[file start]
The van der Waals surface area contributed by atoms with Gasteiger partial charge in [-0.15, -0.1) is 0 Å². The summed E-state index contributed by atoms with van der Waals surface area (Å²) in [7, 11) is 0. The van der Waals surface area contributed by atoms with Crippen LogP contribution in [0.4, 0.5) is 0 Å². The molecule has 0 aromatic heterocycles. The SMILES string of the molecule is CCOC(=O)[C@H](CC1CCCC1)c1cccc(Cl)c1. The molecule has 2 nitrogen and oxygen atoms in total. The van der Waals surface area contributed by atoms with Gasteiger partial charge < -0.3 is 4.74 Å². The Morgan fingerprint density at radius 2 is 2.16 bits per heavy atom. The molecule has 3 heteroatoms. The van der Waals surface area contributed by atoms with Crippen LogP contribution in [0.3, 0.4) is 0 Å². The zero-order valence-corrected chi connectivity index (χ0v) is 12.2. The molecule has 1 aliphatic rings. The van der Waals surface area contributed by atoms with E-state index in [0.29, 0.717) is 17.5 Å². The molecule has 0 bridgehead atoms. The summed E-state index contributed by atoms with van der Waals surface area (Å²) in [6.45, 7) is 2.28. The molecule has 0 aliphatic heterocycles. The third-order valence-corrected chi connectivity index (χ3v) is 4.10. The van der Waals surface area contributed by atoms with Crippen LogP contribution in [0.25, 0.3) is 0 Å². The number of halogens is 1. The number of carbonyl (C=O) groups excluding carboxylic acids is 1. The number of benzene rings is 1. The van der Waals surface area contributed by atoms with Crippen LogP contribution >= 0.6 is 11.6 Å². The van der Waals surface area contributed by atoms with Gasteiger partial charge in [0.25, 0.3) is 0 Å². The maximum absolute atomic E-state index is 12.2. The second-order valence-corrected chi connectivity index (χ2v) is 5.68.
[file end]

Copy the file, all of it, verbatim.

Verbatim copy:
The van der Waals surface area contributed by atoms with Gasteiger partial charge in [-0.15, -0.1) is 0 Å². The summed E-state index contributed by atoms with van der Waals surface area (Å²) in [7, 11) is 0. The van der Waals surface area contributed by atoms with Crippen LogP contribution in [0.4, 0.5) is 0 Å². The molecule has 0 aromatic heterocycles. The SMILES string of the molecule is CCOC(=O)[C@H](CC1CCCC1)c1cccc(Cl)c1. The molecule has 2 nitrogen and oxygen atoms in total. The van der Waals surface area contributed by atoms with Gasteiger partial charge < -0.3 is 4.74 Å². The Morgan fingerprint density at radius 2 is 2.16 bits per heavy atom. The molecule has 3 heteroatoms. The van der Waals surface area contributed by atoms with Crippen LogP contribution in [0.3, 0.4) is 0 Å². The zero-order valence-corrected chi connectivity index (χ0v) is 12.2. The molecule has 1 aliphatic rings. The van der Waals surface area contributed by atoms with E-state index in [0.29, 0.717) is 17.5 Å². The molecule has 0 bridgehead atoms. The summed E-state index contributed by atoms with van der Waals surface area (Å²) in [6.45, 7) is 2.28. The molecule has 0 aliphatic heterocycles. The third-order valence-corrected chi connectivity index (χ3v) is 4.10. The van der Waals surface area contributed by atoms with Crippen LogP contribution in [0.25, 0.3) is 0 Å². The number of halogens is 1. The number of carbonyl (C=O) groups excluding carboxylic acids is 1. The number of benzene rings is 1. The van der Waals surface area contributed by atoms with Crippen LogP contribution >= 0.6 is 11.6 Å². The van der Waals surface area contributed by atoms with Gasteiger partial charge in [0.25, 0.3) is 0 Å². The maximum absolute atomic E-state index is 12.2. The second-order valence-corrected chi connectivity index (χ2v) is 5.68.